Pleasure and the Nation
Edited by Rachel Dwyer and Christopher Pinney; Oxford publishing; pp 366; Rs 595
Ten essays break new ground by exploring the relationship between pleasure, and the construction of the nation in India. The subjects covered range from nineteenth century popular mythological tracts, to Hindi and Tamil films, and the fan clubs and gossip magazines, providing an emphasis on the ethnography of consumption.
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When was Modernism
Geeta Kapur;Tulika; pp 439; Rs 875
Through essays that are interpretive and theoretical, the author seeks to situate the modern in contemporary cultural practice. She sets up an ideological vantagepoint to view modernism along its multiple tracks in India and the third world..
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Art and Swadeshi
Ananda Coomaraswamy; Munshi Manoharlal; pp 144; Rs 250
The volume is a rich collection of articles titled " Domestic Handicrafts and Culture; The International congress of Applied Chemistry 1901 and Aniline Dyes; The Function of Schools of Art in India--A reply to Mr. Cecil Burns; On the Study of Indian Art; Facial Expression in Indian Sculpture; Night Effects in Indian Pictures; Song-words of a Panjabi Singer; Poems of Rabindranath Tagore" among others..
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Artists Against Communalism
Edited by Bhisham Sahni; Sahmat; pp 166; Rs 105
…the primary social concern of an artist, writer or cultural worker in India, at this time is to confront, with all his or her talent and involvement, the growing communal menace….People have begun to give credence to the mischievious formulation that ethnic self-assertion is the order of the day and the natural outcome of earlier historical developments…." The book includes newspaper articles, pictures, art works etc that catalogue artists in their anti communalism.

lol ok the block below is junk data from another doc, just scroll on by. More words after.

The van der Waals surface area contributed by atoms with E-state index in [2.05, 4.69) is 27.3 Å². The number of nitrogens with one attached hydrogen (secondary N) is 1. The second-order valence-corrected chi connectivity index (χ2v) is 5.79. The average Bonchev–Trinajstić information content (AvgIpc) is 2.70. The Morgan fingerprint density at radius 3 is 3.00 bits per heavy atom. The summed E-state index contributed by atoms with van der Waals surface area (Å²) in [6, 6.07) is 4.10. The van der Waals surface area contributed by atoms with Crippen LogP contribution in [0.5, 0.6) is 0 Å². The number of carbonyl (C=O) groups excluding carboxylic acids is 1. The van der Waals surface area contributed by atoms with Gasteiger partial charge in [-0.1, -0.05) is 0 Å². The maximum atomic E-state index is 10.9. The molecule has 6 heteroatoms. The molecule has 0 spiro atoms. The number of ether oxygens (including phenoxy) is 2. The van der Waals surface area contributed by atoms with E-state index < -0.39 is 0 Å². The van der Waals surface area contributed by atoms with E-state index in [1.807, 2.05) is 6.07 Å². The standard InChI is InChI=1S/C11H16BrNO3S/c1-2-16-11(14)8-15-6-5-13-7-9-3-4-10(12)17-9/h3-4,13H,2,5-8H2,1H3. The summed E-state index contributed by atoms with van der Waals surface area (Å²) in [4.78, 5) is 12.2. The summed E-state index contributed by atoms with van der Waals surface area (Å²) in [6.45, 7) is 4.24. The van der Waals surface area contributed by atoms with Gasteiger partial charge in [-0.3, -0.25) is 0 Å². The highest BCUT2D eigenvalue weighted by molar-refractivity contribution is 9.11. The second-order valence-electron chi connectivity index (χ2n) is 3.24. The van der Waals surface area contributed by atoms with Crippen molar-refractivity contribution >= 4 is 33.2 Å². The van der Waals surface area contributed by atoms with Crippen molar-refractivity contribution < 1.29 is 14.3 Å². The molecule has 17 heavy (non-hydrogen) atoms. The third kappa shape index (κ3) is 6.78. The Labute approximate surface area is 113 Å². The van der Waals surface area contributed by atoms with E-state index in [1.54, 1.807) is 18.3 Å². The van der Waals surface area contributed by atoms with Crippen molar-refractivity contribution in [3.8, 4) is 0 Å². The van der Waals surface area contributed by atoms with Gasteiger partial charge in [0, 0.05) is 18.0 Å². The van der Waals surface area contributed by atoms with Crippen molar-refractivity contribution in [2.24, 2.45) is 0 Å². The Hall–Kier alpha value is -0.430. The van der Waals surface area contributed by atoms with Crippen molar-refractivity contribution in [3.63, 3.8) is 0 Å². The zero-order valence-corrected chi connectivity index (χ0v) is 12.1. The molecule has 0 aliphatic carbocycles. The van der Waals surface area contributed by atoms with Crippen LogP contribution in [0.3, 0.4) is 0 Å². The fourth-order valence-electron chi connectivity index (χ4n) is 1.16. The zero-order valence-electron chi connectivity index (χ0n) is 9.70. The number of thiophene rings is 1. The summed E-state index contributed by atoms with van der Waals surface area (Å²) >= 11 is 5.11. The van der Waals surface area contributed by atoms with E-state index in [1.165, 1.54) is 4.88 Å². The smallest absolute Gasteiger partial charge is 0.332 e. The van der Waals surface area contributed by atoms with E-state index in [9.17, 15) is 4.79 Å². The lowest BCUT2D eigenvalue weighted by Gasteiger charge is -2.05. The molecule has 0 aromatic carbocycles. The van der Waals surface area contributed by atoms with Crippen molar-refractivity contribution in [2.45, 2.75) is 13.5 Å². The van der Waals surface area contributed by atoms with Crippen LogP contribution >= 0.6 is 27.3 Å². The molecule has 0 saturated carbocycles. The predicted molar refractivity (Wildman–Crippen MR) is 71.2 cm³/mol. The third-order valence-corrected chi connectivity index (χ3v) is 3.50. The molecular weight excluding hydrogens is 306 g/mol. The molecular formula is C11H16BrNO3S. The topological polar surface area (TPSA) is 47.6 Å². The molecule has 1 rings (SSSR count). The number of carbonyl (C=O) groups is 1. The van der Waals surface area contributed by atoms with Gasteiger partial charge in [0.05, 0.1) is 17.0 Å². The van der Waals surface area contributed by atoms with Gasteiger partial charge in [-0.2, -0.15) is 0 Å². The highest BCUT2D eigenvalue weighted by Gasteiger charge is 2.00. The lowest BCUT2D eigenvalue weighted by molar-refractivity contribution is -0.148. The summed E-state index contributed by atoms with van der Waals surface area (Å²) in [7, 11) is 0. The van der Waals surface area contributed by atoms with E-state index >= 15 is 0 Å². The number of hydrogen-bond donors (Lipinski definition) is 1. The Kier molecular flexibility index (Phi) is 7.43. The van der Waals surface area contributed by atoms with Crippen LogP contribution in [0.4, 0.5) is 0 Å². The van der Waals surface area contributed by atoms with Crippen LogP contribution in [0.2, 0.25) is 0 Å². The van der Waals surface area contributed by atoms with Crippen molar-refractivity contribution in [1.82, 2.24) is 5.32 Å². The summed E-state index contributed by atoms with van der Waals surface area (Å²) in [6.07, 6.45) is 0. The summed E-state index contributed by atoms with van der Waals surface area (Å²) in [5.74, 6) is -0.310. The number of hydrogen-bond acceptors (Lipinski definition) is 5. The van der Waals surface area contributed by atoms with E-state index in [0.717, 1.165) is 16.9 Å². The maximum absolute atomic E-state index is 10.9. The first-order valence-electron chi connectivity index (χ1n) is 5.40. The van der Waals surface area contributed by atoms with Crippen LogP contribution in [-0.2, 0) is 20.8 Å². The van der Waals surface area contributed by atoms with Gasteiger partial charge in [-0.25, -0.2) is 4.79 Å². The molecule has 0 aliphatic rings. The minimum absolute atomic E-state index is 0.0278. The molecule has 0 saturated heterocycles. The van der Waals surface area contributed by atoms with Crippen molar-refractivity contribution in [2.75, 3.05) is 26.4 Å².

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The Book in India
Edited by B.S. Kesavan; National Book Trust;
pp 92; Rs 200
This is the fascinating story of the 2000 years it took for the book to evolve. It catalogues the development of various materials, scripts, and illustrations that went into making it. Indian culture, with its guru-shishya tradition, always regarded oral rendition far superior to the written. If it was not for Buddhist and Jain priests who feared that their divine utterances would be lost if not suitably chronicled, the book in India would have appeared later than it did. Although a system of writing was prevalent even 1500 years earlier before the arrival of the Aryans.
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